Dr. McGill said Dr. Chong’s research didn’t tell the whole story about sit-ups. “The problem with work like Dr. Chong’s is that they neglect the resultant spinal load when challenging muscle,” he said. “A sit-up causes spine loads above the NIOSH action limit in most people, so muscle activation is only half the story.” In other words, sit-ups may be excellent for developing the abdominal muscles, but they increase the risk of back injury.

The NIOSH is the National Institute of Occupational Safety and Health that sets limits for body stresses in the workplace. Dr. McGill’s research shows that stressing the back repeatedly lowers its tolerance to injury. The NIOSH set an upper limit of back compression at 3,300 Newtons (N). A Newton is a measure of force. One bent-knee sit-up creates 3,350 N, while straight-leg sit-ups create a whopping 3,506 N – greater than the maximum level set by the NIOSH for predicting back injuries. Curl-ups, on the other hand, created only 1,991N of spinal compression, and side-bridges (a great exercise for your obliques, the muscles on the sides of your abs) created 2,585 N.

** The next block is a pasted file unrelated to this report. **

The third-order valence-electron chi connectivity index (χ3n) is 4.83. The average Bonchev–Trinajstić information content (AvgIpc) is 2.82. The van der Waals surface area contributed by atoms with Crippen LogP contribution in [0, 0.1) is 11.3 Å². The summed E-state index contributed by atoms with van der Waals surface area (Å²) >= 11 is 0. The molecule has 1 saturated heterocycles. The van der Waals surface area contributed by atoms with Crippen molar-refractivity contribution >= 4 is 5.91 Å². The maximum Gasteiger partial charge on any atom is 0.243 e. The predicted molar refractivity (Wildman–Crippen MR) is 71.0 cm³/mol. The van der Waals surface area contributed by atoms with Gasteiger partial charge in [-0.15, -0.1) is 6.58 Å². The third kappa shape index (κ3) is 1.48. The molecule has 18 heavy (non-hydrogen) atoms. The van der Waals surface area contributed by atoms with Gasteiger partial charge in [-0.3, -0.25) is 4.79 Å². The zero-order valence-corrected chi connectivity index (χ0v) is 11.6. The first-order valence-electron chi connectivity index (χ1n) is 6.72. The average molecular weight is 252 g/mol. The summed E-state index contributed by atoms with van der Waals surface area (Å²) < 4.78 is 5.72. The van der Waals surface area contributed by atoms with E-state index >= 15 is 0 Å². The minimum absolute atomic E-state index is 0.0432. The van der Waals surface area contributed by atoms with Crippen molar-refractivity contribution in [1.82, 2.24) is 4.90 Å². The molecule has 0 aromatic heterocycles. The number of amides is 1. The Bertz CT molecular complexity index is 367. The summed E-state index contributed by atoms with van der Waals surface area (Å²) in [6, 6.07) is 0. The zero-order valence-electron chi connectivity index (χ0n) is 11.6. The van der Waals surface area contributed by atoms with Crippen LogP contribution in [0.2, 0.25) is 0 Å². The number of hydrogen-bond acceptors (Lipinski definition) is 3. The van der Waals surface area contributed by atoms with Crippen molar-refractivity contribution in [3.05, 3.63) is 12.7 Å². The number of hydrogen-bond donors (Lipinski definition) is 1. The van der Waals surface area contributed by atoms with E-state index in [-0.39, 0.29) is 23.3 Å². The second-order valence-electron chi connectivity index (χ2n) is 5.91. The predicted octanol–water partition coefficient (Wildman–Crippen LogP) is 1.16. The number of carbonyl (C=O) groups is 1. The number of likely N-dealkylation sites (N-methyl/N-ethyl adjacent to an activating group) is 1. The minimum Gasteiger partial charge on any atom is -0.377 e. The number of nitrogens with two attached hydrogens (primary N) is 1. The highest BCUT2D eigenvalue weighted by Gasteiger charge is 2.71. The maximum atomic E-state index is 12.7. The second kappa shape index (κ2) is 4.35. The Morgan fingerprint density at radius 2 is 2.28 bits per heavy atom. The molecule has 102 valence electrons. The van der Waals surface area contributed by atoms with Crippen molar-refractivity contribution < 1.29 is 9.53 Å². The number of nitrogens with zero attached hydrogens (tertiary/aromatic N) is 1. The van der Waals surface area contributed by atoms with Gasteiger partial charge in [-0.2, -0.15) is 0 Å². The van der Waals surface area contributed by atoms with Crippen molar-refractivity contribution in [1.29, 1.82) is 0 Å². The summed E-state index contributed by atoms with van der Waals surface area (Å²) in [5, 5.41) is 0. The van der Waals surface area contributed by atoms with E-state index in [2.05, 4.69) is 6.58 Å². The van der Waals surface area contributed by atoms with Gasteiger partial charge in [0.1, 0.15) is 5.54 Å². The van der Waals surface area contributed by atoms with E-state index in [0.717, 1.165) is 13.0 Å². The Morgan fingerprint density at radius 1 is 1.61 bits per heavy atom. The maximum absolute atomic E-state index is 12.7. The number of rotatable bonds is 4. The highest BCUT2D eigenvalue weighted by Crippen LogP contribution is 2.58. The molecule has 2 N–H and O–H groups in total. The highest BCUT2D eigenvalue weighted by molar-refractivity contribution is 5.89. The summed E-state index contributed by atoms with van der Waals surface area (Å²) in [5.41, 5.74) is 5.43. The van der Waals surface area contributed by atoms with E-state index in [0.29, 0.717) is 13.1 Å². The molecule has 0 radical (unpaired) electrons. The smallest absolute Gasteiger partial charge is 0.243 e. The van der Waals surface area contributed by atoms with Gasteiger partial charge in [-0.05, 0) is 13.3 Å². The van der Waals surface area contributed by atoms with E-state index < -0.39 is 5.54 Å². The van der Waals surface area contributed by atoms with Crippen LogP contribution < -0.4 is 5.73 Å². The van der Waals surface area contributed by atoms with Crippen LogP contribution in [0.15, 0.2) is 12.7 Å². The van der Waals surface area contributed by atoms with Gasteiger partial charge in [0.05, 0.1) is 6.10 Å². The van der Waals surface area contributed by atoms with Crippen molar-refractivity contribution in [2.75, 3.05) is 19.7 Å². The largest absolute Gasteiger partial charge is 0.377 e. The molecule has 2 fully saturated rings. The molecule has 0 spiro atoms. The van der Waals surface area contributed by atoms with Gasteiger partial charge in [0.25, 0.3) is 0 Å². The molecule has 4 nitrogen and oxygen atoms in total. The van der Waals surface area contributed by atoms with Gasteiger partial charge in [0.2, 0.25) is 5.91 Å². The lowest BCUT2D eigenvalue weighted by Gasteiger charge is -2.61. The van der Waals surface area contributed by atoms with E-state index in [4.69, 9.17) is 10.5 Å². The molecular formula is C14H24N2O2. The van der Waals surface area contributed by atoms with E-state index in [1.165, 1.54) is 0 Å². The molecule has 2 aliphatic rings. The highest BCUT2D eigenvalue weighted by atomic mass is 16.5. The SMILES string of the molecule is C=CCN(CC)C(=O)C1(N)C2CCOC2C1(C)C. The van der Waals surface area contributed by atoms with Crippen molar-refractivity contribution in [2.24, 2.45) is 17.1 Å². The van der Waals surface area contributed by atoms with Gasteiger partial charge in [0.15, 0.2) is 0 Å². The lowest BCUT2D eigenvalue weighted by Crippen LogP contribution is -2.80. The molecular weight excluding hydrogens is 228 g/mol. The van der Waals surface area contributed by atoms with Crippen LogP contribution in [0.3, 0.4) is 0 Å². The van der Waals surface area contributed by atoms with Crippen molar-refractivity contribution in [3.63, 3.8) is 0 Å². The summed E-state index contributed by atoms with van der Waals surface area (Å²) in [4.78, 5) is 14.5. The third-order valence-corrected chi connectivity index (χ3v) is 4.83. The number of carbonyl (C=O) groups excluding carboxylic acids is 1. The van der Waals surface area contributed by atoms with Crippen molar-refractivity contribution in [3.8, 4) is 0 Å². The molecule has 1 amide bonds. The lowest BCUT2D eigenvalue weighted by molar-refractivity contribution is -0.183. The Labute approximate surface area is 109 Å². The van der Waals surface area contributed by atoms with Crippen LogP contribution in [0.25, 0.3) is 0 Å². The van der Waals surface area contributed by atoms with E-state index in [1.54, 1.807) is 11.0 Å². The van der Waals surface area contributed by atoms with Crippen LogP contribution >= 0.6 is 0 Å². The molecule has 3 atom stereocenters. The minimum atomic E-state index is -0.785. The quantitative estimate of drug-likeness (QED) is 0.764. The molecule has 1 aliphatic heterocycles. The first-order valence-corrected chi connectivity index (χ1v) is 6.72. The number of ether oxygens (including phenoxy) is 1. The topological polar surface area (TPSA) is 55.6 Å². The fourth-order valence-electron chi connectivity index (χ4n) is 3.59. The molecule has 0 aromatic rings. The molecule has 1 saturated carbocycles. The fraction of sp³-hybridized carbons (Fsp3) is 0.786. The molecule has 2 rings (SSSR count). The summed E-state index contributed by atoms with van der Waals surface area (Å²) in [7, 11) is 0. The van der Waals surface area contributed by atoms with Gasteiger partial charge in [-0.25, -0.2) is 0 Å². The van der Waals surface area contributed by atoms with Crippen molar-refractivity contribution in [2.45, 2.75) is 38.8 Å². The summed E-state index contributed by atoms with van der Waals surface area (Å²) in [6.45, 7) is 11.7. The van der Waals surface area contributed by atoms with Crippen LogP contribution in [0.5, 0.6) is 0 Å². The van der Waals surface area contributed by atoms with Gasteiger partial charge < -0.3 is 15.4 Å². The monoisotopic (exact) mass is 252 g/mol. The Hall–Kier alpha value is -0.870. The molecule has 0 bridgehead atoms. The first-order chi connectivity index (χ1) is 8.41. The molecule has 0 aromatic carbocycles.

Part of our pre-occupation with sit-ups comes from a misunderstanding of the role of the abdominal muscles in movement. The torso region needs stability to transmit forces between the upper and lower body. The main function of the rectus abdominis is not to shorten and flex the trunk. Rather, it is an important stabilizer and force transmitter. This is suggested by the structure of the muscle: Tendons break the muscle into four portions, which give the well-developed rectus a six-pack appearance. The muscle is designed to transmit stresses around the spine, which increases the efficiency of the obliques. Thus, the rectus abdominis is more important as a spinal stabilizer than as a major factor in trunk movement.